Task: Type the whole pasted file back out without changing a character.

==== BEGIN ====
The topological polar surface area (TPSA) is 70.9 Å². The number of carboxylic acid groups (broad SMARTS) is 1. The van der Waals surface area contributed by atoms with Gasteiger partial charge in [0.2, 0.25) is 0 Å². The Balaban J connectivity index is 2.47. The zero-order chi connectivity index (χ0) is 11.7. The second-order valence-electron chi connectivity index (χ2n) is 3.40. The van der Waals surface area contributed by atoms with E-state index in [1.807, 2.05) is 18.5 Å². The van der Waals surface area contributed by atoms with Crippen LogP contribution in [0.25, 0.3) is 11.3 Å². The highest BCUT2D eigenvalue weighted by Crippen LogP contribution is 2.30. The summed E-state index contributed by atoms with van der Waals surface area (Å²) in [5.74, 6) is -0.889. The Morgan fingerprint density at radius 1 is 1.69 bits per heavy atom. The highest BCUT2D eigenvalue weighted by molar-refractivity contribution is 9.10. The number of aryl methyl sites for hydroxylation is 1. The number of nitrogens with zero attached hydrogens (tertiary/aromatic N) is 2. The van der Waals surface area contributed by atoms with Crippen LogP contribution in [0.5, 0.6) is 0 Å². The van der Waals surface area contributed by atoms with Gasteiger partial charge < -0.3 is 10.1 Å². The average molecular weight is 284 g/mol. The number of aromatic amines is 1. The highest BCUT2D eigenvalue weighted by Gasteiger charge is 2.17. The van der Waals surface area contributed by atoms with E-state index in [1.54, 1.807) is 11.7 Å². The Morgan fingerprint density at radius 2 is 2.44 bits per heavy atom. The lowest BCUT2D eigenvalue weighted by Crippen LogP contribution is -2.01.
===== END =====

The topological polar surface area (TPSA) is 70.9 Å². The number of carboxylic acid groups (broad SMARTS) is 1. The van der Waals surface area contributed by atoms with Gasteiger partial charge in [0.2, 0.25) is 0 Å². The Balaban J connectivity index is 2.47. The zero-order chi connectivity index (χ0) is 11.7. The second-order valence-electron chi connectivity index (χ2n) is 3.40. The van der Waals surface area contributed by atoms with E-state index in [1.807, 2.05) is 18.5 Å². The van der Waals surface area contributed by atoms with Crippen LogP contribution in [0.25, 0.3) is 11.3 Å². The highest BCUT2D eigenvalue weighted by Crippen LogP contribution is 2.30. The summed E-state index contributed by atoms with van der Waals surface area (Å²) in [5.74, 6) is -0.889. The Morgan fingerprint density at radius 1 is 1.69 bits per heavy atom. The highest BCUT2D eigenvalue weighted by molar-refractivity contribution is 9.10. The number of aryl methyl sites for hydroxylation is 1. The number of nitrogens with zero attached hydrogens (tertiary/aromatic N) is 2. The van der Waals surface area contributed by atoms with Crippen LogP contribution in [0.5, 0.6) is 0 Å². The van der Waals surface area contributed by atoms with Gasteiger partial charge < -0.3 is 10.1 Å². The average molecular weight is 284 g/mol. The number of aromatic amines is 1. The highest BCUT2D eigenvalue weighted by Gasteiger charge is 2.17. The van der Waals surface area contributed by atoms with E-state index in [1.54, 1.807) is 11.7 Å². The Morgan fingerprint density at radius 2 is 2.44 bits per heavy atom. The lowest BCUT2D eigenvalue weighted by Crippen LogP contribution is -2.01.